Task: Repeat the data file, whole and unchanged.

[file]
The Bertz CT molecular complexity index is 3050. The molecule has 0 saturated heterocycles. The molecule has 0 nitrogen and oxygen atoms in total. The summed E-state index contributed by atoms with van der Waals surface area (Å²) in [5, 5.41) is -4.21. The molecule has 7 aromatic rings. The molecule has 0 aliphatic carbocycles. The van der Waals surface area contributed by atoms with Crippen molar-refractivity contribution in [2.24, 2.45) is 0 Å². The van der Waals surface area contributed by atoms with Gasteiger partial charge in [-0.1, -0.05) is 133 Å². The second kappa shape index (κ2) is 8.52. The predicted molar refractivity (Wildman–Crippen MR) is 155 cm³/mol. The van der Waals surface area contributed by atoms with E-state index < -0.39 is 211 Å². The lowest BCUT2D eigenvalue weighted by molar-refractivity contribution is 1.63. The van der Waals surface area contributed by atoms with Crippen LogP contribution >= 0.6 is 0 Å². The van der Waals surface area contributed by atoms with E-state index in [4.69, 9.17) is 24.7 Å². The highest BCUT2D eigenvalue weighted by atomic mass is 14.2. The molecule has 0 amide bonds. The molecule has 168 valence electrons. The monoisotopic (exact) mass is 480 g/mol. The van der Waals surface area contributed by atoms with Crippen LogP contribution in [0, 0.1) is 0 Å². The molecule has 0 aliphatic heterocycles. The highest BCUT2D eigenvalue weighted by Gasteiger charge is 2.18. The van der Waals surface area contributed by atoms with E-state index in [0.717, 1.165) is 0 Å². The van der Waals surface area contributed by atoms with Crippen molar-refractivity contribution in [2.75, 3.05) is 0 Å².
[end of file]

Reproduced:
The Bertz CT molecular complexity index is 3050. The molecule has 0 saturated heterocycles. The molecule has 0 nitrogen and oxygen atoms in total. The summed E-state index contributed by atoms with van der Waals surface area (Å²) in [5, 5.41) is -4.21. The molecule has 7 aromatic rings. The molecule has 0 aliphatic carbocycles. The van der Waals surface area contributed by atoms with Crippen molar-refractivity contribution in [2.24, 2.45) is 0 Å². The van der Waals surface area contributed by atoms with Gasteiger partial charge in [-0.1, -0.05) is 133 Å². The second kappa shape index (κ2) is 8.52. The predicted molar refractivity (Wildman–Crippen MR) is 155 cm³/mol. The van der Waals surface area contributed by atoms with E-state index < -0.39 is 211 Å². The lowest BCUT2D eigenvalue weighted by molar-refractivity contribution is 1.63. The van der Waals surface area contributed by atoms with Crippen LogP contribution >= 0.6 is 0 Å². The van der Waals surface area contributed by atoms with E-state index in [4.69, 9.17) is 24.7 Å². The highest BCUT2D eigenvalue weighted by atomic mass is 14.2. The molecule has 0 amide bonds. The molecule has 168 valence electrons. The monoisotopic (exact) mass is 480 g/mol. The van der Waals surface area contributed by atoms with Crippen LogP contribution in [0, 0.1) is 0 Å². The molecule has 0 aliphatic heterocycles. The highest BCUT2D eigenvalue weighted by Gasteiger charge is 2.18. The van der Waals surface area contributed by atoms with E-state index in [0.717, 1.165) is 0 Å². The van der Waals surface area contributed by atoms with Crippen molar-refractivity contribution in [2.75, 3.05) is 0 Å².